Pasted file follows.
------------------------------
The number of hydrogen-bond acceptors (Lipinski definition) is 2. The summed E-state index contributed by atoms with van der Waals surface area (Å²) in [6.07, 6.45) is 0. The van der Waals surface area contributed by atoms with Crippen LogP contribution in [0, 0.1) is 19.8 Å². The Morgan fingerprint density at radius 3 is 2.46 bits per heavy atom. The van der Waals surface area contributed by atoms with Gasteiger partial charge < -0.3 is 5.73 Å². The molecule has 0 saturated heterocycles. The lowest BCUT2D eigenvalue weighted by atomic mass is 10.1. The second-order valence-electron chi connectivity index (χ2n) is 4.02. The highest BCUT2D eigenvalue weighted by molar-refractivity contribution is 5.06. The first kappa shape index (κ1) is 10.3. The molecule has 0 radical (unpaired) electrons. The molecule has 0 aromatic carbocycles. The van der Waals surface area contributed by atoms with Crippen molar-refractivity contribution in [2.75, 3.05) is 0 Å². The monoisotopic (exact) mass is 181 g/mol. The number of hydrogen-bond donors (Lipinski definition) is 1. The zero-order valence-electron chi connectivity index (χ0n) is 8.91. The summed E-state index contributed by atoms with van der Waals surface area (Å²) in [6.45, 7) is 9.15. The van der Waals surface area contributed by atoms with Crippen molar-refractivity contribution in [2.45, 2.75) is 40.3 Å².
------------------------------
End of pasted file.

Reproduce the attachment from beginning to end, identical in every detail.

The number of hydrogen-bond acceptors (Lipinski definition) is 2. The summed E-state index contributed by atoms with van der Waals surface area (Å²) in [6.07, 6.45) is 0. The van der Waals surface area contributed by atoms with Crippen LogP contribution in [0, 0.1) is 19.8 Å². The Morgan fingerprint density at radius 3 is 2.46 bits per heavy atom. The van der Waals surface area contributed by atoms with Gasteiger partial charge < -0.3 is 5.73 Å². The molecule has 0 saturated heterocycles. The lowest BCUT2D eigenvalue weighted by atomic mass is 10.1. The second-order valence-electron chi connectivity index (χ2n) is 4.02. The highest BCUT2D eigenvalue weighted by molar-refractivity contribution is 5.06. The first kappa shape index (κ1) is 10.3. The molecule has 0 radical (unpaired) electrons. The molecule has 0 aromatic carbocycles. The van der Waals surface area contributed by atoms with Crippen molar-refractivity contribution in [2.75, 3.05) is 0 Å². The monoisotopic (exact) mass is 181 g/mol. The number of hydrogen-bond donors (Lipinski definition) is 1. The zero-order valence-electron chi connectivity index (χ0n) is 8.91. The summed E-state index contributed by atoms with van der Waals surface area (Å²) in [6.45, 7) is 9.15. The van der Waals surface area contributed by atoms with Crippen molar-refractivity contribution in [2.45, 2.75) is 40.3 Å².